Group NAO Tourism Taxes by Design
A comprehensive 82-page ‘white paper’ with a helpful 10-page introductory summary. The study discusses the extent to which tourism taxes are effective at influencing the flow or behaviour of visitors, whether they have a role to play in helping tourism recover from the pandemic and their potential to help destinations seeking to regenerate their offer or become more resilient.
The landscape in which tourism taxes have arisen is debated, looking at the varying motivations for their introduction.
It is noted that tourism taxes come in all manner of shapes and sizes, often with a degree of regulatory design to target particular sectors or market segments. Ahead of the pandemic “regenerative taxes” were becoming more popular, designed to enhance cultural heritage, develop infrastructure or limit noise pollution.
It is noted that many destinations with tourism taxes have continued to see their visitor arrivals grow, and it has been difficult to isolate the exact impact of taxes on demand. Of interest is the observation that destinations whose offer is not well differentiated from its competitors will see a more significant demand impact from tourism taxes than those with a more distinct offering.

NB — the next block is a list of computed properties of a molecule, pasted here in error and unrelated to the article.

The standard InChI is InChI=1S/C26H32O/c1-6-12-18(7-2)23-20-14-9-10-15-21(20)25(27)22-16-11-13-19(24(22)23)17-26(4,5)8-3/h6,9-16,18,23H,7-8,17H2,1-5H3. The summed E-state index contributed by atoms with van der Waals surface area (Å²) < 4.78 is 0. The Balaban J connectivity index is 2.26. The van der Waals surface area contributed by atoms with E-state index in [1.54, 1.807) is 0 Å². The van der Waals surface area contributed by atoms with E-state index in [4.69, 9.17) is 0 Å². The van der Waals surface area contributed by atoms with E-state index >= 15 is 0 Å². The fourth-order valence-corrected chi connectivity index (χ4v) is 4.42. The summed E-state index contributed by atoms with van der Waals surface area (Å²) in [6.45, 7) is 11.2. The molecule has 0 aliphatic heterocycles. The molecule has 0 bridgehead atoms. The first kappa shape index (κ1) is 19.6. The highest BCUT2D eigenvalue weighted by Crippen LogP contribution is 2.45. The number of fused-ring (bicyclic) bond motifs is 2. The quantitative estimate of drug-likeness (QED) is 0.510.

The research finds that local residents are typically in favour of tourism taxes, and while evidence is mixed visitors tend to be far more willing to pay taxes that have a clear and transparent purpose, for example regeneration. However, there are relatively few destinations indulge in such transparency in terms of reinvesting tax revenue.
A survey of DMOs conducted found that the majority faced significant funding challenges with many planning to downsize.
A handy “7 Rs” approach to describing the purpose of tourism taxes is used extensively within the report; revenue (for public good), regulate (flows and behaviour), relief (suspend and compensate), reload (destination marketing), rethink (tourism innovation), regeneration (culture, nature, climate, community) and resilience (insurance and pooling).
A number of broad recommendations are made including that tourism tax revenue is reinvested using transparent and ringfenced criteria, that local and democratic governance and distribution of tourism tax revenue is vital to gain wide stakeholder support and that high visibility and transparency is key to gaining consumer willingness to pay tourism taxes. Furthermore it is noted that extensive public consultation is beneficial and it is vitally important to monitor and evaluate the impacts of tourism taxes.
The report includes very helpful background detail on the types and levels of tourism taxation found in different destinations across Europe.